Holabird AdvocateProviding all the news we see fit to print since 2002!
Wednesday, April 04, 2007
Agnes Hahn Healing Nicely
After spending quite a few hours in the Doctor's office yesterday, Agnes Hahn is feeling a little better. On top of everything else she has a compressed vertebrae. Mary Hinkle took her mother to the chiropractor again today. It seems to be doing some good. It better, because Agnes has purchased quite a few Easter goodies to pass out on Sunday.
How Stupid Can You Be?
Well, it's been reported that a radio station had a contest to see how much people could drink without having to take a trip to the toilet. One of the contestants died of water intoxication. Her family sued the station. The judge threw out the law suit, since she wasn't forced to be in this contest against her will. Once again we ask! How stupid can you be?
Well, it appears that most of our readers don't like the idea of asking a woman who is considering an abortion to look at a sonogram of the child she's carrying before she kills it. Of those who participated in the Pollmaster General question, two thirds of those surveyed were against it. only 20% thought it was reasonable, while the rest wanted to make exceptions for rape, incest and the health of the mother. Thank you to all who took part!
North of 40:Teen power
by Red Green
When you watch TV or look through magazines, it's amazing to me how many of the ads target teenagers. Or, at least it was amazing, until I found out that teens spend $154 billion a year. Teenagers are a dream come true for any advertiser. They have money in their pocket and almost nothing important to spend it on. Most of them have food and shelter and access to the family phone, so all of the basic needs are covered. And, they haven't been jaded by 30 years of buying things that bent, broke, blew up or shut down.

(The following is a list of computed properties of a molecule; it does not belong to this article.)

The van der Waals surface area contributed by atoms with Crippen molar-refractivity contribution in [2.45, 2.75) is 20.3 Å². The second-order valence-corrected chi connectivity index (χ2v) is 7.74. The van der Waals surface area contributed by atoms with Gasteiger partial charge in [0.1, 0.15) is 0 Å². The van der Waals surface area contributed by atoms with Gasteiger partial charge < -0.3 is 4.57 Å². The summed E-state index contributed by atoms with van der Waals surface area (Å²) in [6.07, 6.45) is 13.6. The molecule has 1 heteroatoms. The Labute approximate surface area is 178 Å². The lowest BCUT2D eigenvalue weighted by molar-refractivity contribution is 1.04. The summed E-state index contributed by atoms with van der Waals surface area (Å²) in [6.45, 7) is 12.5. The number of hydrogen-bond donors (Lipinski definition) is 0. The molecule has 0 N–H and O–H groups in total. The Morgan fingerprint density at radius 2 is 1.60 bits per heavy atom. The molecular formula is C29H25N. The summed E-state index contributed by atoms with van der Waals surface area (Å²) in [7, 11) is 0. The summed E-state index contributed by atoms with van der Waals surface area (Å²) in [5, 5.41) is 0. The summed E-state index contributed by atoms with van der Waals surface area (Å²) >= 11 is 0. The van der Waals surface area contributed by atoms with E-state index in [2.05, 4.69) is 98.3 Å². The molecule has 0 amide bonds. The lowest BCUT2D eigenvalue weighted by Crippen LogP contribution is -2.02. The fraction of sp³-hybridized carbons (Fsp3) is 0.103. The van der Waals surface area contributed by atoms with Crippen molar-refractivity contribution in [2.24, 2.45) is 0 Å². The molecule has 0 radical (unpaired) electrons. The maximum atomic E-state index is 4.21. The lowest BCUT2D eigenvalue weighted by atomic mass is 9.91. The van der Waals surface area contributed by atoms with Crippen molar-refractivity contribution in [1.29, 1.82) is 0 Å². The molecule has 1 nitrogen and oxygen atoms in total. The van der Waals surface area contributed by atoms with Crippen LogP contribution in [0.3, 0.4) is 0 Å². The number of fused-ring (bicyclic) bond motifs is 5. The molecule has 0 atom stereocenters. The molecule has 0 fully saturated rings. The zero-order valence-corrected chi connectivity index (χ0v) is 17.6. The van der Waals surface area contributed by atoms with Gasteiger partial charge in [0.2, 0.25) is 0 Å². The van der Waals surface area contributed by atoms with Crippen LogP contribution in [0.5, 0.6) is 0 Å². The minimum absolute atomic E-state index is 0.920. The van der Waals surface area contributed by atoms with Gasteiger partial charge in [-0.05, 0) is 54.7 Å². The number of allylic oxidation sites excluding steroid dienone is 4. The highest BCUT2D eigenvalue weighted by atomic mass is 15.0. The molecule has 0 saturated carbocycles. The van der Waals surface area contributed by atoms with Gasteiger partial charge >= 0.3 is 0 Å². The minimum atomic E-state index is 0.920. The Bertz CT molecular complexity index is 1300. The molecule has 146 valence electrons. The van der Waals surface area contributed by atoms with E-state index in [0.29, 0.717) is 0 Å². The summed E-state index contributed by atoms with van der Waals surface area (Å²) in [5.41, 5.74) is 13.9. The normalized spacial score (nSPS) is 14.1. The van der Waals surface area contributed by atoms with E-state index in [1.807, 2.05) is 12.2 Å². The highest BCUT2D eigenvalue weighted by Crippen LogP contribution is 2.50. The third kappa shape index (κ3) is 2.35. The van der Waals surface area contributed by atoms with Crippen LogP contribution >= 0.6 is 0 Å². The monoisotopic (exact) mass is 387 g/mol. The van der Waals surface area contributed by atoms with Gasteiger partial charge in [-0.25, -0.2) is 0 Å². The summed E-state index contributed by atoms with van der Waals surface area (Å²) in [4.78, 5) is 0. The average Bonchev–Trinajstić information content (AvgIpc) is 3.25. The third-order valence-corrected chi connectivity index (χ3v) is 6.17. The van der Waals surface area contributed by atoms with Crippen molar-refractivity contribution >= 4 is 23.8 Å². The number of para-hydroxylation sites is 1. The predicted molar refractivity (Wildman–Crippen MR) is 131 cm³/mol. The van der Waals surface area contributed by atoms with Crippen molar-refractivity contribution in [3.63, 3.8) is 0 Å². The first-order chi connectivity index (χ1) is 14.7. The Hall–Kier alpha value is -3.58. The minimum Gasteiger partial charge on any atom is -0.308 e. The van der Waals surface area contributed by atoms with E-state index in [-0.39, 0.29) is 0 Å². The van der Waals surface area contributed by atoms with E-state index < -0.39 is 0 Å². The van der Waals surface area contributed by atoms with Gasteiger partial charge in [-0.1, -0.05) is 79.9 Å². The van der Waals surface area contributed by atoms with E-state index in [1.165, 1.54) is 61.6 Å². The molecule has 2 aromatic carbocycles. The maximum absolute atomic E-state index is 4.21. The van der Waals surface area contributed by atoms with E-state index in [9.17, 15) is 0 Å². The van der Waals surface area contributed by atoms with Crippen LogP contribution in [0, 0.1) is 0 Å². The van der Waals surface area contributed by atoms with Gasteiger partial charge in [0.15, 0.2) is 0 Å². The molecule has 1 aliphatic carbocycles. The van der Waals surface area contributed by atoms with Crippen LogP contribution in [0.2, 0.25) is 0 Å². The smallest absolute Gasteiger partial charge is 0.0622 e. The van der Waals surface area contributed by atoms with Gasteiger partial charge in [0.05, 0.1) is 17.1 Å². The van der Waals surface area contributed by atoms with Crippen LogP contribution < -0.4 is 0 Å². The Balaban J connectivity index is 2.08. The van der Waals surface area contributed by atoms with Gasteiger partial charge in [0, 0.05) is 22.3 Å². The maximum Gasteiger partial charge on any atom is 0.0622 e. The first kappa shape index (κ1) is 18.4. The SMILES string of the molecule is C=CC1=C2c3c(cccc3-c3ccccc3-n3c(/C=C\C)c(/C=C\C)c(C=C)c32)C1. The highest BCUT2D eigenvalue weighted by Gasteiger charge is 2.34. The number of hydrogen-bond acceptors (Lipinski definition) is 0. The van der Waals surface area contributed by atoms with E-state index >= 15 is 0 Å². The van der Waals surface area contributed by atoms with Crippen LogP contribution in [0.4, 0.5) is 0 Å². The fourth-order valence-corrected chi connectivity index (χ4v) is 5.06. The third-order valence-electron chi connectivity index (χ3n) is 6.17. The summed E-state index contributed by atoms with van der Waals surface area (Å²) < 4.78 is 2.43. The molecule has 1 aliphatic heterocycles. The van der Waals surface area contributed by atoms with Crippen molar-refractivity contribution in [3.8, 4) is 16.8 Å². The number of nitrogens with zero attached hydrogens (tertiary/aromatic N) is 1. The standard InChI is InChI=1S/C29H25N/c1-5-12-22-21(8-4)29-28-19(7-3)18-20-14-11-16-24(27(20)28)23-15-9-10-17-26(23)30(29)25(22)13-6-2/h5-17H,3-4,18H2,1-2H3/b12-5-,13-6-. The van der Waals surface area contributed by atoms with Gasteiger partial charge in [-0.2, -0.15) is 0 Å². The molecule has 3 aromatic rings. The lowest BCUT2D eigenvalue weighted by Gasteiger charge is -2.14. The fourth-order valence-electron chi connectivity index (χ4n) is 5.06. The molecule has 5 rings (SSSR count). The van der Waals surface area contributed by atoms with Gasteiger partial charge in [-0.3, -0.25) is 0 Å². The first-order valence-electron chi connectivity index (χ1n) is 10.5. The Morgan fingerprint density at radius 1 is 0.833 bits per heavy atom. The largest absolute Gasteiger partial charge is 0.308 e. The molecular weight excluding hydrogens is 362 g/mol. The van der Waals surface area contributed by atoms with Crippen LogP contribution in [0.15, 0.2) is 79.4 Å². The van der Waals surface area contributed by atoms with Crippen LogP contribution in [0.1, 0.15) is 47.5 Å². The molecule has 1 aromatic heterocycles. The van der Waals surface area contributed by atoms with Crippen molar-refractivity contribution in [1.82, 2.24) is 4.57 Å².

Now, OK, maybe teenagers don't make a lot of money per capita, but whatever income they have is disposable. So, they have no problem spending it on tattoos or body piercing rather than on heat and groceries. But, before you parents go off on a huge rant about how the advertisers are taking unfair advantage of our naive offspring, let's step back for a minute and realize where most of that $154 billion comes from -- allowances from you. I know you didn't mean for it to go this way. Giving your kids an allowance is you investing in the future. Well, I have seen the future, and it has a safety pin through one eyelid and wears its pants around its knees. I should probably criticize the teen spending patterns more often, but I was up in the attic the other day and came across my Capricorn medallion and platform disco boots.
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